Not to sound overly dramatic but…
Numbers can lie. People can lie. People controlling numbers can, well, you know.
There are a few principles about running your dealership when it comes to metrics:
One. If you can’t measure it you can’t manage it. Excellent advice. 100 percent true. Otherwise, we hope every month is a good month. And that rainbows spew Skittles.
Two. Good data drives good decision-making. Yeah it does. That’s why we care about how data is input and kept up to date. Just a single customer record input inaccurately can mean an opportunity loss of thousands of dollars in service, parts and F&I products, plus missing out on selling your customer their next vehicle.
Three. Timing is everything. This is more relevant today than ever before. Competitors, technologies and consumer behavioral changes are accelerating at such a fast rate that surprises await us every week. Dealerships can no longer successfully run on reporting that only provides history when the future is right up in your face.
As a dealer or general manager, take a moment to reflect on how many times you’ve been frustrated reviewing reports and debating, somewhat loudly in meetings, why the numbers say one thing and the people in the room are telling you something different.
Numbers Alone Don’t Tell the Story
Ideally, a good set of metrics points you in the right direction to find the real story. This holds true for any business and has particular significance for dealers because you’re running five different businesses under one rooftop. Not many business leaders from other industries can say the same. It exponentially increases the complexity of establishing solid metrics and making truly informed decisions.
What’s a Smart Operator To Do?
We want to get everyone on the same page, following a single-minded vision, reporting accurately and taking pre-emptive action based on accurate information. That requires more than taking numbers at face value. We have to understand the source of the numbers, the limitations that the data may have, and the implications of those metrics on our people, processes and customers.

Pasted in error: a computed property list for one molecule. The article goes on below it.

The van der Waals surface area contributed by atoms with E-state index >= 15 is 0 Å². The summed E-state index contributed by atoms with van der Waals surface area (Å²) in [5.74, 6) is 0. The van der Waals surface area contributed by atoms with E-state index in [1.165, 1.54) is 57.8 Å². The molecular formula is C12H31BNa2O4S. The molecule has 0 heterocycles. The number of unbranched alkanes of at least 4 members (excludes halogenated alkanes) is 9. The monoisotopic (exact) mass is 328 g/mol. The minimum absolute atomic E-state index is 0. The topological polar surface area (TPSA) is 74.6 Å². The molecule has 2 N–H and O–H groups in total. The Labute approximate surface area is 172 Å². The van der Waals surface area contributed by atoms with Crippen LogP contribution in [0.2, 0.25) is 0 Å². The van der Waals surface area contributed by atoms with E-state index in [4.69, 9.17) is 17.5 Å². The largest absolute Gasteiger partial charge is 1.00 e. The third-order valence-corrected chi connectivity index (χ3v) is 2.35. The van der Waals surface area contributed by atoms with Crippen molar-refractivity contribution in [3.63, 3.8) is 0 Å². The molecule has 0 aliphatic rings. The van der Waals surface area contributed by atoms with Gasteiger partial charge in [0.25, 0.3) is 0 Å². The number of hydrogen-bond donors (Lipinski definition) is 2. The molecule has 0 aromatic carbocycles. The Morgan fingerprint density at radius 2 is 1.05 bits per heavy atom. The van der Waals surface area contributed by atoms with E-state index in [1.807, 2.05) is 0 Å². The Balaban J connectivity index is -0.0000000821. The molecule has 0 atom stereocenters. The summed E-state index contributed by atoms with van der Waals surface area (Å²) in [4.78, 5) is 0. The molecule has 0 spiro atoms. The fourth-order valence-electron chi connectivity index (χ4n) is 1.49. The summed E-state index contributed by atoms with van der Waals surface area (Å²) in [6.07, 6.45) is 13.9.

For example, having an internet salesperson follow up on online leads is a standard today. Compensating them based on conversion from lead to appointment generally works. Each month the numbers looks pretty good. Why question it?
In one case we observed, the internet salesperson, who is compensated on conversion from lead to appointment, diligently vetted incoming leads to select only those they felt were most likely to close based on intuition instead of data. That person’s conversion numbers were consistently decent. As long as you don’t factor in the opportunity loss, as we did when we calculated the leads that would have closed if they were followed up in a timely manner.
This isn’t an employee with malicious intent. They weren’t defrauding the dealership. They were simply preparing the metrics according to their job description, as defined by their comp plan.
That’s the story behind the numbers. And that’s what leaders need to look for when it comes to using metrics for decision-making.
Technicians rushing repairs or service checks in order to achieve the desired time on hoist, versus measuring that activity against CSI, RO gross and return visit revenue. F&I managers foregoing extended warranty sale opportunities that come up every month for existing customers because it’s all about delivering numbers expected from new purchasers.
In every department at your dealership you may find instances where the metrics are misaligned with your business objectives. Situations where the right data isn’t being captured or the proper care isn’t being taken to ensure accuracy. Reports that only tell you what happened last month, instead of real-time insights that create the opportunity to take effective action today.
According Jerry Z. Muller, author of The Tyranny of Metrics, “Measurement is not an alternative to judgement: measurement demands judgement.”
All metrics, regardless of what they say and how they are prepared for your consumption, require your brainpower, your experience and, ultimately, your good business judgement.